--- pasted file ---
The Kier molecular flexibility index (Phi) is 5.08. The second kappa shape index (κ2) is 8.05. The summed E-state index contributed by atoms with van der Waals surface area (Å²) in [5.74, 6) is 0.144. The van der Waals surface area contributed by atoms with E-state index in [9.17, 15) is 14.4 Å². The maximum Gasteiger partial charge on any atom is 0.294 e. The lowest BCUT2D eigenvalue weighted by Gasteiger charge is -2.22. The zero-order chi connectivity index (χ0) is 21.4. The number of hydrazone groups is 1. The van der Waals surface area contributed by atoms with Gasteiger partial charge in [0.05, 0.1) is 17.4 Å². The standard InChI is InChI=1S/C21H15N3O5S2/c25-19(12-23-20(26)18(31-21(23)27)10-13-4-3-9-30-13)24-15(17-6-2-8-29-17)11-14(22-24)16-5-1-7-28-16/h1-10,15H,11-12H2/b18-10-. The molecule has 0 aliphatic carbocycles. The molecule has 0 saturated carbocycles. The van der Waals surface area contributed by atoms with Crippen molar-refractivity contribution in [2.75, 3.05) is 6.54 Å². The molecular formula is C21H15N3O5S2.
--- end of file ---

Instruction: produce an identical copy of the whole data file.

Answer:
The Kier molecular flexibility index (Phi) is 5.08. The second kappa shape index (κ2) is 8.05. The summed E-state index contributed by atoms with van der Waals surface area (Å²) in [5.74, 6) is 0.144. The van der Waals surface area contributed by atoms with E-state index in [9.17, 15) is 14.4 Å². The maximum Gasteiger partial charge on any atom is 0.294 e. The lowest BCUT2D eigenvalue weighted by Gasteiger charge is -2.22. The zero-order chi connectivity index (χ0) is 21.4. The number of hydrazone groups is 1. The van der Waals surface area contributed by atoms with Gasteiger partial charge in [0.05, 0.1) is 17.4 Å². The standard InChI is InChI=1S/C21H15N3O5S2/c25-19(12-23-20(26)18(31-21(23)27)10-13-4-3-9-30-13)24-15(17-6-2-8-29-17)11-14(22-24)16-5-1-7-28-16/h1-10,15H,11-12H2/b18-10-. The molecule has 0 aliphatic carbocycles. The molecule has 0 saturated carbocycles. The van der Waals surface area contributed by atoms with Crippen molar-refractivity contribution in [2.75, 3.05) is 6.54 Å². The molecular formula is C21H15N3O5S2.